Choroidal hemangiomas are probably congenital, however the incidence of the disease is difficult to estimate since most circumscribed choroidal hemangiomas only come to medical attention if the patients become symptomatic or if they are incidentally discovered during routine examination. Circumscribed choroidal hemangioma is considered rare. Jarrett et al diagnosed one circumscribed choroidal hemangioma for every 15 cases of choroidal melanoma.[5] In most clinical series on choroidal hemangiomas, approximately 50% of tumors were circumscribed while 50% were diffuse tumors associated with Sturge–Weber syndrome.[6] Average patient age for development of symptoms appears to be in the late twenties to fifties, with a range of 6 to 75 years, depending on the series reported.[1],[7] More than 90% of reported cases have been in Caucasian patients but there is no sex predilection.[1],[7]


Hemangiomas of the choroid are probably congenital vascular hamartomas and are classified histopathologically according to the type of vessels within the tumor including cavernous, capillary or mixed.[7] The cavernous type is composed of large vessels separated by limited connective tissue whereas the capillary type is composed of small vessels separated by loose connective tissue. The mixed type shows both capillary and cavernous features. In a case series on 45 eyes with circumscribed choroidal hemangioma, cavernous, mixed and capillary types were found in 20, 22 and 3 tumors, respectively; meanwhile, all of the 17 cases with diffuse choroidal hemangiomas associated with Sturge–Weber syndrome were of the mixed type.[7]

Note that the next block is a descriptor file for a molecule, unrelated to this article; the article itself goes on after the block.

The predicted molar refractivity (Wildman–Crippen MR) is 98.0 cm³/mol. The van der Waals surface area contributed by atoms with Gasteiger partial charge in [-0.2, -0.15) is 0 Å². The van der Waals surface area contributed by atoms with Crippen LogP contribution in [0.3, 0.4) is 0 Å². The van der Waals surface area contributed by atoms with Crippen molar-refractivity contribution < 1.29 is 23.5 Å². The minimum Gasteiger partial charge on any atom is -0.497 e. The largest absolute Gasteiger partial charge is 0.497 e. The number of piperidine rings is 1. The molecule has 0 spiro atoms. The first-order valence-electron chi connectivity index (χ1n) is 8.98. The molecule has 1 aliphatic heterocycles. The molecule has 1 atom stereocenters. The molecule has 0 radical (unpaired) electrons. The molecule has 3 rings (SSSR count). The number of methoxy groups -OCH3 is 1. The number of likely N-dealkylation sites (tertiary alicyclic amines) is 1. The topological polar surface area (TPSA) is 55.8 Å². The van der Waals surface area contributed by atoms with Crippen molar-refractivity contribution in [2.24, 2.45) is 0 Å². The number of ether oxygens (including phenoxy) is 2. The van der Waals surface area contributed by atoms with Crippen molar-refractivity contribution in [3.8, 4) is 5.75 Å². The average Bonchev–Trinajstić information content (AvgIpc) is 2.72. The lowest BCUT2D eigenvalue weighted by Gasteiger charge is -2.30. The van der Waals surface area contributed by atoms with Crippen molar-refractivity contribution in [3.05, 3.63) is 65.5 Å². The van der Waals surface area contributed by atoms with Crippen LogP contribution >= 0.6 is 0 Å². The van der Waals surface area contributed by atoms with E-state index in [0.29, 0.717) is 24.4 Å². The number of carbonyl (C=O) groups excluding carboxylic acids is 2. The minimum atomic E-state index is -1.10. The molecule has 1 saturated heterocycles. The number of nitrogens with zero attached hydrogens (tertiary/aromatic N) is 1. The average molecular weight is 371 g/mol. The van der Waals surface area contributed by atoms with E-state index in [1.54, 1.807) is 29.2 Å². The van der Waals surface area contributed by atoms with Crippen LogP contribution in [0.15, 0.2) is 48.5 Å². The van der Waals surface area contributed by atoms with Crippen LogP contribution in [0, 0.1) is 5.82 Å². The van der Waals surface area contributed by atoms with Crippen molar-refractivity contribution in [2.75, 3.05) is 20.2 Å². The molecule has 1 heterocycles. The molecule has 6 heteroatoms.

Histologically, these tumors are nonproliferative lesions with no evidence of cellular proliferation in their vessel wall.[7] Enlargement of the hemangioma itself is most likely the result of venous congestion rather than cell proliferation.[7]

Pigmentary changes, disorganization and proliferation of the overlying retinal pigment epithelium (RPE) along with formation of fibrous plaques on the choroid, and rarely formation of a choroidal neovascular membrane have been reported.[7],[8],[9],[10] In long-standing tumors, degenerative changes such as ossification overlying the tumor may occur.[7] The retina overlying the tumor may show alterations including mild edema or cystic degeneration, loss of photoreceptors, gliosis and occasionally, invasion from the RPE.[7],[10]

Macrophages containing lipofuscin found in both the RPE and the outer plexiform layer may cause orange or orange-yellow spots over the surface of these tumors.[11] Serous retinal detachment is a common finding in these eyes. The nerve fiber layer and ganglion cells are never affected despite severe retinal changes.[7]

 Clinical Features